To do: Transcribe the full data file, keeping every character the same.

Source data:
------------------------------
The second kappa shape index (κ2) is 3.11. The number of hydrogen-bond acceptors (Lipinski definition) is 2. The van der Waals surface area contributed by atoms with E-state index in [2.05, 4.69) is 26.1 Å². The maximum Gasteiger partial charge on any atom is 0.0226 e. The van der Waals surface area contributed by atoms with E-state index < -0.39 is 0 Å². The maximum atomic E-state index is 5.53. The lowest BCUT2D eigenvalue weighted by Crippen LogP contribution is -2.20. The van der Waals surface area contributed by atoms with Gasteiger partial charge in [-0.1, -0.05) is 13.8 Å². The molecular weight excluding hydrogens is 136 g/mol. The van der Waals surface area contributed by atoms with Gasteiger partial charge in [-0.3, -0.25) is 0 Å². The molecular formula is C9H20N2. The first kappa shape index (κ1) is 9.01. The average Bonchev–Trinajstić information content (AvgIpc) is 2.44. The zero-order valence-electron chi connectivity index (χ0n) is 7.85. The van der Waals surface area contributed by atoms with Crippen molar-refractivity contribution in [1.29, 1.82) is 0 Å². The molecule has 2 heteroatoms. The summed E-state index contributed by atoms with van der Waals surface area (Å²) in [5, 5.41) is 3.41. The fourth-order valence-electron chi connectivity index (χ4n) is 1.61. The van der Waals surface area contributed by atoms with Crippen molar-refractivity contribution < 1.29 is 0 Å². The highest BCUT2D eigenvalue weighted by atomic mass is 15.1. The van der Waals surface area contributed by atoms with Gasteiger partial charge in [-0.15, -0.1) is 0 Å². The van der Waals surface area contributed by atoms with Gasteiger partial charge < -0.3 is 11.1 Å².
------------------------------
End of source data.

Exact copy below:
The second kappa shape index (κ2) is 3.11. The number of hydrogen-bond acceptors (Lipinski definition) is 2. The van der Waals surface area contributed by atoms with E-state index in [2.05, 4.69) is 26.1 Å². The maximum Gasteiger partial charge on any atom is 0.0226 e. The van der Waals surface area contributed by atoms with E-state index < -0.39 is 0 Å². The maximum atomic E-state index is 5.53. The lowest BCUT2D eigenvalue weighted by Crippen LogP contribution is -2.20. The van der Waals surface area contributed by atoms with Gasteiger partial charge in [-0.1, -0.05) is 13.8 Å². The molecular weight excluding hydrogens is 136 g/mol. The van der Waals surface area contributed by atoms with Gasteiger partial charge in [-0.3, -0.25) is 0 Å². The molecular formula is C9H20N2. The first kappa shape index (κ1) is 9.01. The average Bonchev–Trinajstić information content (AvgIpc) is 2.44. The zero-order valence-electron chi connectivity index (χ0n) is 7.85. The van der Waals surface area contributed by atoms with Crippen molar-refractivity contribution in [1.29, 1.82) is 0 Å². The molecule has 2 heteroatoms. The summed E-state index contributed by atoms with van der Waals surface area (Å²) in [5, 5.41) is 3.41. The fourth-order valence-electron chi connectivity index (χ4n) is 1.61. The van der Waals surface area contributed by atoms with Crippen molar-refractivity contribution < 1.29 is 0 Å². The highest BCUT2D eigenvalue weighted by atomic mass is 15.1. The van der Waals surface area contributed by atoms with Gasteiger partial charge in [-0.15, -0.1) is 0 Å². The van der Waals surface area contributed by atoms with Gasteiger partial charge < -0.3 is 11.1 Å².